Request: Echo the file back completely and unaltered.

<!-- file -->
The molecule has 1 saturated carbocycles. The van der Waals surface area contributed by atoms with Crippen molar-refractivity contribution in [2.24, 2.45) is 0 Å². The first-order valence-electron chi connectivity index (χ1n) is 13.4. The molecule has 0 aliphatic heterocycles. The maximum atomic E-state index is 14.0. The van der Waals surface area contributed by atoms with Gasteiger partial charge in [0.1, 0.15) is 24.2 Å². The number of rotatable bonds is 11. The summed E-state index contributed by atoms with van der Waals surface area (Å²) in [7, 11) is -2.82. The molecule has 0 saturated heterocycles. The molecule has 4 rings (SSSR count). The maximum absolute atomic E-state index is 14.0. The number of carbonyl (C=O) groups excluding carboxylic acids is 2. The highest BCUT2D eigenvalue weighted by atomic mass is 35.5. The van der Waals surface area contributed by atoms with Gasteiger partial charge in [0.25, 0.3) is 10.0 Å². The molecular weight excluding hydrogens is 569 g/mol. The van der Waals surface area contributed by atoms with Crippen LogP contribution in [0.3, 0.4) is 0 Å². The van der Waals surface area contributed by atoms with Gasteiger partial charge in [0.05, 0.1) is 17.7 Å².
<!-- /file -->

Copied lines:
The molecule has 1 saturated carbocycles. The van der Waals surface area contributed by atoms with Crippen molar-refractivity contribution in [2.24, 2.45) is 0 Å². The first-order valence-electron chi connectivity index (χ1n) is 13.4. The molecule has 0 aliphatic heterocycles. The maximum atomic E-state index is 14.0. The van der Waals surface area contributed by atoms with Gasteiger partial charge in [0.1, 0.15) is 24.2 Å². The number of rotatable bonds is 11. The summed E-state index contributed by atoms with van der Waals surface area (Å²) in [7, 11) is -2.82. The molecule has 0 saturated heterocycles. The molecule has 4 rings (SSSR count). The maximum absolute atomic E-state index is 14.0. The number of carbonyl (C=O) groups excluding carboxylic acids is 2. The highest BCUT2D eigenvalue weighted by atomic mass is 35.5. The van der Waals surface area contributed by atoms with Gasteiger partial charge in [0.25, 0.3) is 10.0 Å². The molecular weight excluding hydrogens is 569 g/mol. The van der Waals surface area contributed by atoms with Crippen LogP contribution in [0.3, 0.4) is 0 Å². The van der Waals surface area contributed by atoms with Gasteiger partial charge in [0.05, 0.1) is 17.7 Å².